To implicitly frame the issue as a problem of “liberal academics” and a media enthralled to that ideology moreover misses far greater abuses in government (including prosecutorial) power and the media coverage of such that usually occur under the guise of being “tough on crime” and being “tough on national security” -- causes usually identified with a conservative agenda rather than a liberal one.
One wonders then what is the agenda of those who so easily spot the injustices of the Duke lacrosse rape case but who then blame the problem on political correctness rather than seeing the bigger picture. And one wonders why Scott Simon, as an interviewer, rather than a stenographer continuing in the tradition of overly credulous reporting that brought us such miscarriages as the Duke lacrosse rape case coverage and the coverage of non-existent WMDs in Iraq, failed to question Mr. Taylor on his focus. Is NPR that keen to shed its liberal image that it fails to confront any counter-liberal agenda or anti-liberal bias in its coverage?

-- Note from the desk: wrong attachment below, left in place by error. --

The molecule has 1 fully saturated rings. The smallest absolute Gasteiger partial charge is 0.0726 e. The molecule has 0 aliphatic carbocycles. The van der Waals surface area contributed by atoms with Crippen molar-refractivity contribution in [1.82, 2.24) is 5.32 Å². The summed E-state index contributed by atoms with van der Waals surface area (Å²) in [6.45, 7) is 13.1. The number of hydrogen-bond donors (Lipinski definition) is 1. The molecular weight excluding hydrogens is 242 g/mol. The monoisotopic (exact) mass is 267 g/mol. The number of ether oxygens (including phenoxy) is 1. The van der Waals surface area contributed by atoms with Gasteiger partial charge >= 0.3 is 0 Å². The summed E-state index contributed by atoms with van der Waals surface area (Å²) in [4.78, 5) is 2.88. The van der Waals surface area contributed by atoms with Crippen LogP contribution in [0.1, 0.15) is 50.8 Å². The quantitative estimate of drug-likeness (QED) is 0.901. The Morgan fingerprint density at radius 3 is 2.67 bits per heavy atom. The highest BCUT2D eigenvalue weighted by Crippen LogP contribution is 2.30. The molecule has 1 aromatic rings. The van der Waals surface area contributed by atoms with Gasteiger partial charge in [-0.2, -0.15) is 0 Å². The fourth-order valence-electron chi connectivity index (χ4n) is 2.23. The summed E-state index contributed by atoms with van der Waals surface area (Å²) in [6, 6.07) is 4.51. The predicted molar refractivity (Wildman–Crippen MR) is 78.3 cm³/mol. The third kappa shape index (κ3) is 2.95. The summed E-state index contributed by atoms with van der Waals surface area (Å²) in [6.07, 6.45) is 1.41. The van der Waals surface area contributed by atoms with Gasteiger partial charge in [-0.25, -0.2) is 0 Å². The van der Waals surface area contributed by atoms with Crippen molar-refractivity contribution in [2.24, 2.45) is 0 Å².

Meanwhile, today some (former) NPR China correspondent was on the Diane Rehm show (I think he's hocking a book?) and made a stupid statement to the effect of "Japan, unlike China, quickly flung open its doors to the West in the 1850s". Is this guy so dense as not to be aware of the fact that Japan was in contact with the West (and trading with the Dutch) since sometime, IIRC, in the 17th century?
The guy was trying to make some Friedman-esque type point about the need to be open to Western imperialism, er, trade and civilization. But the facts of the matter are the opposite of what he presented them to be: Japan, by accident or by design, was careful not to open itself up to full, "free" trade until it could do so as an equal -- it built itself up, e.g. behind protectionist walls, just as successful Western countries had done. OTOH, China didn't resist opening itself up on a protectionist lark -- the Western powers tried to pry it open (hasn't anyone heard of the Opium Wars anymore?) and it naturally resisted, not being ready to trade as an equal.
Perhaps China made a strategic mistake, perhaps not. But to compare China's situation with Japan ... and then get Japan's history vis-a-vis the West wrong, is exactly the sort of bizarre, lack of fact based, reporting, that aids and abets our administrations adventures that have, e.g., cost so many lives in Iraq ... as well as aids and abets our imposition of the neo-liberal economic consensus which is, pretty much, "why they hate us"(TM).